If Liverpool already had an ironclad grip on the Premier League table coming into Wednesday’s match against West Ham United, it now has an almost unbreakable one.
The Reds got goals from Mohamed Salah and Alex Oxlade-Chamberlain bracketing halftime to skate past the Hammers 2-0 at London Stadium to go 19 points clear at the top and deepen the hosts’ relegation worries.
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West Ham looked solid on the break, but they made too many individual errors to overcome against such a dominant side. It could have been even more, but Salah hit the post with 12 minutes to go and West Ham continued to wilt as the clock continued to tick down. The Hammers’ closest effort was a near own-goal from Trent Alexander-Arnold who luckily struck his own post in the second half.
The Reds no longer have their game in hand, but it certainly feels like they no longer require it. With 14 matches remaining, Liverpool has only dropped a staggering two points all year and certainly feels poised to put forth a historic campaign, whether it be unbeaten, a record point total, or both.
Three things we learned
1. This Liverpool squad is bigger than any one player
So far Liverpool has navigated this season brilliantly despite a number of injuries and fitness concerns to various players. Alisson has missed time, numerous defenders such as Joel Matip and Alexander-Arnold have spent time on the sidelines, and the midfield has been shuffled constantly. Yet the attacking trio of Sadio Mane, Roberto Firmino, and Mohamed Salah remained largely untouched outside of the occasional rest. So without Mane, it was interesting to see how the Reds approached a game against a clearly inferior opponent in the absence of their most consistent attacker.
It didn’t matter. Divock Origi filled in expertly, Salah put in a solid 90 minute shift, Andy Robertson played well with an increased attacking role down the left, and Mane was hardly missed. This Liverpool team is something else, stacked to the gills with top talent.
2. West Ham can snatch enough games to stay up
West Ham didn’t fare too well against a suffocating Liverpool press, but they showed enough of a threat to be a problem for worse sides. At least, enough to steal some games, earning enough points in the process. It won’t be comfortable and they have a lot of individual errors to sort out, but they should be resilient enough to see out the growing injury list and remain in the Premier League.
3. The Premier League has yet to adjust to Jurgen Klopp
The Liverpool boss has yet to face a significant challenge this season. His project at Liverpool has blossomed to fruition, and so far everyone is powerless to stop it. Each week the German tweaks his game plan, but overall the Reds have done the same thing all season and have yet to face a sustained test. After the game, Oxlade-Chamberlain said that at halftime they “weren’t satisfied” with the first 45 minutes of play despite a 1-0 lead, which goes to show the perfection Klopp expects week-in and week-out. The Premier League will need to adjust to Klopp’s tactics soon, or else this Liverpool side can truly build into a sustained dynasty.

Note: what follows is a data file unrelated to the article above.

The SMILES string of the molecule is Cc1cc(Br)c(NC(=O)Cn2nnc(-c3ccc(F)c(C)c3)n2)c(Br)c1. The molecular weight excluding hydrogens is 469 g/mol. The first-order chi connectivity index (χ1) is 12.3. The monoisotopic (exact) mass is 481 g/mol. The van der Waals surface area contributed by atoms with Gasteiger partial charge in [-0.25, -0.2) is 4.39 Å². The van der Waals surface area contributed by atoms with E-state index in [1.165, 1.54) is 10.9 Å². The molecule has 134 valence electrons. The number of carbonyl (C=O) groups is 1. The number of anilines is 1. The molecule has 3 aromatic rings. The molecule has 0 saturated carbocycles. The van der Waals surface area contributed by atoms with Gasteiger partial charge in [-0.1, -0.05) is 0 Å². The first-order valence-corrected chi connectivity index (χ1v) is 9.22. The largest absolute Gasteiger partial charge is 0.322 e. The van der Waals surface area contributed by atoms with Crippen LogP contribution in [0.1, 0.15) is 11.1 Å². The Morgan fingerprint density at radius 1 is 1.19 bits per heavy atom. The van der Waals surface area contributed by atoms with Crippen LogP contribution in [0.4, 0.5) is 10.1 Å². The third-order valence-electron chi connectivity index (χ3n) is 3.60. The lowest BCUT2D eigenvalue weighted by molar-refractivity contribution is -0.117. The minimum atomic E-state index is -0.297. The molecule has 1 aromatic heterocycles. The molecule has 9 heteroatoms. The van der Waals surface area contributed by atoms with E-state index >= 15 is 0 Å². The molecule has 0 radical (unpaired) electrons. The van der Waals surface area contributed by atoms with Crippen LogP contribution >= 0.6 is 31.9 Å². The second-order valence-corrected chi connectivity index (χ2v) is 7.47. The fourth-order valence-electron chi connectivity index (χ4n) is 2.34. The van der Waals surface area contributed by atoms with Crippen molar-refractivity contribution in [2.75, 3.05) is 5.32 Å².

Man of the Match: Mohamed Salah
West Ham stayed plucky on the break to start, with Manuel Lanzini coming close with a long-ball opportunity over the top but Alisson snuffed it out. Andy Robertson came closest for Liverpool in the opening half-hour as he was threaded through by Mohamed Salah, but he scuffed it just wide from a tight angle under pressure from Lukasz Fabianski. Minutes later Robertson was there again, but his cross for Origi was just too driven, inches out of reach of the Dutch striker.
Liverpool found its breakthrough in the 35th minute as Divock Origi was felled right on the doorstep by Issa Diop, a clumsy last-ditch challenge that survived a VAR check. Salah stepped up to the penalty spot and buried the chance to put the Reds in front.
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After halftime, West Ham looked bright, but it all came undone quickly as a Hammers corner kick came to nothing and Liverpool made them pay for the ensuing scramble. Salah found an opening and fed a delightful outside-of-the-boot pass to a streaking Oxlade-Chamberlain down the middle. The Liverpool midfielder shrugged off a weak Lanzini challenge and stayed true to put Liverpool 2-0 up.
The Reds nearly had a third past the hour mark on a low drive from Origi, but Fabianski got down to his left to stop the effort. They were then let off at the back a few minutes later when Declan Rice picked up a bad turnover in the Liverpool defensive third and marauded forward, unleashing a curler that Alisson parried and then Trent Alexander-Arnold looked to put behind for a corner, instead smacking the post on what was nearly an ugly own-goal.
Mohamed Salah struck the left post with a first-timer on 78 minutes as Liverpool continued to assert its dominance.